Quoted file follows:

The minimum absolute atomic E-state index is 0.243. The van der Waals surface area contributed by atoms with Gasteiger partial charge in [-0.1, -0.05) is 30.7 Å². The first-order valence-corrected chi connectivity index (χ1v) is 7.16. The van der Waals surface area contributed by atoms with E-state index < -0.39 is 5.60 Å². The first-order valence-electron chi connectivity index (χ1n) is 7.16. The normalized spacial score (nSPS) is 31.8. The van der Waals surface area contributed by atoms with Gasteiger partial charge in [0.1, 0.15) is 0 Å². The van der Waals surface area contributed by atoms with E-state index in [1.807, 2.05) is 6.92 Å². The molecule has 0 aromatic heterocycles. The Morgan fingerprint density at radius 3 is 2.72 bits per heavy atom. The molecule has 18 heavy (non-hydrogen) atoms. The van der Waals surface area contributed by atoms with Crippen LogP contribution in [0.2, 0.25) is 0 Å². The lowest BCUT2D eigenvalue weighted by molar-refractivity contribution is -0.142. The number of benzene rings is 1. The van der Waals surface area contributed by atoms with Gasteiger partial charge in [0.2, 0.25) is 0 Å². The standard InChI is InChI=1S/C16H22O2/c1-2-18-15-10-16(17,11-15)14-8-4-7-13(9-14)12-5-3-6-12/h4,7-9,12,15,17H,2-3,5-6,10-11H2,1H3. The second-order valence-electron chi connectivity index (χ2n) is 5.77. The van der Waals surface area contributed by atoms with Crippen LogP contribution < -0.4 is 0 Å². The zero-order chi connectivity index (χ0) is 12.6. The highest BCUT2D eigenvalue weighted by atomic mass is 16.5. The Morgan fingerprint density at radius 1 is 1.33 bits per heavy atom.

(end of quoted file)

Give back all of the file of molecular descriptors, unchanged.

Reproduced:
The minimum absolute atomic E-state index is 0.243. The van der Waals surface area contributed by atoms with Gasteiger partial charge in [-0.1, -0.05) is 30.7 Å². The first-order valence-corrected chi connectivity index (χ1v) is 7.16. The van der Waals surface area contributed by atoms with E-state index < -0.39 is 5.60 Å². The first-order valence-electron chi connectivity index (χ1n) is 7.16. The normalized spacial score (nSPS) is 31.8. The van der Waals surface area contributed by atoms with Gasteiger partial charge in [0.1, 0.15) is 0 Å². The van der Waals surface area contributed by atoms with E-state index in [1.807, 2.05) is 6.92 Å². The molecule has 0 aromatic heterocycles. The Morgan fingerprint density at radius 3 is 2.72 bits per heavy atom. The molecule has 18 heavy (non-hydrogen) atoms. The van der Waals surface area contributed by atoms with Crippen LogP contribution in [0.2, 0.25) is 0 Å². The lowest BCUT2D eigenvalue weighted by molar-refractivity contribution is -0.142. The number of benzene rings is 1. The van der Waals surface area contributed by atoms with Gasteiger partial charge in [0.2, 0.25) is 0 Å². The standard InChI is InChI=1S/C16H22O2/c1-2-18-15-10-16(17,11-15)14-8-4-7-13(9-14)12-5-3-6-12/h4,7-9,12,15,17H,2-3,5-6,10-11H2,1H3. The second-order valence-electron chi connectivity index (χ2n) is 5.77. The van der Waals surface area contributed by atoms with Crippen LogP contribution < -0.4 is 0 Å². The zero-order chi connectivity index (χ0) is 12.6. The highest BCUT2D eigenvalue weighted by atomic mass is 16.5. The Morgan fingerprint density at radius 1 is 1.33 bits per heavy atom.